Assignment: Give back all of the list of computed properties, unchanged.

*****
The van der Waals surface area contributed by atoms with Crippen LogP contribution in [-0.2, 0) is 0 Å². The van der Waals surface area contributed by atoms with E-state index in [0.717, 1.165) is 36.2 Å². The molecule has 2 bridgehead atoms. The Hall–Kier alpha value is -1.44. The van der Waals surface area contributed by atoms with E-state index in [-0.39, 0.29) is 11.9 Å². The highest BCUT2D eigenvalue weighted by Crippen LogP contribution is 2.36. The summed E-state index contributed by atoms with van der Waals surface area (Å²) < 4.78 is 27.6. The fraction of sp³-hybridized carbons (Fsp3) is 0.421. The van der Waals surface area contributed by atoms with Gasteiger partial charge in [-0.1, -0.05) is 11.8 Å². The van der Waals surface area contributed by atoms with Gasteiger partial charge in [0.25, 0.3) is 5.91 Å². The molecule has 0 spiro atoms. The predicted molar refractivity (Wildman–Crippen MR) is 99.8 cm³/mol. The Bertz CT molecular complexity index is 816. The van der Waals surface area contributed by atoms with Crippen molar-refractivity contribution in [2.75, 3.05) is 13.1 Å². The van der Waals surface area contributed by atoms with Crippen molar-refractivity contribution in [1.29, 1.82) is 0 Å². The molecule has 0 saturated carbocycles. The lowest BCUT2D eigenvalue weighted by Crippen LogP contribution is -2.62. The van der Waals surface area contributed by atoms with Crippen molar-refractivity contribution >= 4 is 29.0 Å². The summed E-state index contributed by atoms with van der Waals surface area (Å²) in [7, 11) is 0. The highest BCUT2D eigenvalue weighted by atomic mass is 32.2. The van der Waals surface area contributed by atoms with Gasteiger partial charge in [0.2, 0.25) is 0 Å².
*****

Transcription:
The van der Waals surface area contributed by atoms with Crippen LogP contribution in [-0.2, 0) is 0 Å². The van der Waals surface area contributed by atoms with E-state index in [0.717, 1.165) is 36.2 Å². The molecule has 2 bridgehead atoms. The Hall–Kier alpha value is -1.44. The van der Waals surface area contributed by atoms with E-state index in [-0.39, 0.29) is 11.9 Å². The highest BCUT2D eigenvalue weighted by Crippen LogP contribution is 2.36. The summed E-state index contributed by atoms with van der Waals surface area (Å²) < 4.78 is 27.6. The fraction of sp³-hybridized carbons (Fsp3) is 0.421. The van der Waals surface area contributed by atoms with Gasteiger partial charge in [-0.1, -0.05) is 11.8 Å². The van der Waals surface area contributed by atoms with Gasteiger partial charge in [0.25, 0.3) is 5.91 Å². The molecule has 0 spiro atoms. The predicted molar refractivity (Wildman–Crippen MR) is 99.8 cm³/mol. The Bertz CT molecular complexity index is 816. The van der Waals surface area contributed by atoms with Crippen molar-refractivity contribution in [2.75, 3.05) is 13.1 Å². The van der Waals surface area contributed by atoms with Crippen molar-refractivity contribution in [1.29, 1.82) is 0 Å². The molecule has 0 saturated carbocycles. The lowest BCUT2D eigenvalue weighted by Crippen LogP contribution is -2.62. The van der Waals surface area contributed by atoms with Crippen molar-refractivity contribution >= 4 is 29.0 Å². The summed E-state index contributed by atoms with van der Waals surface area (Å²) in [7, 11) is 0. The highest BCUT2D eigenvalue weighted by atomic mass is 32.2. The van der Waals surface area contributed by atoms with Gasteiger partial charge in [0.2, 0.25) is 0 Å².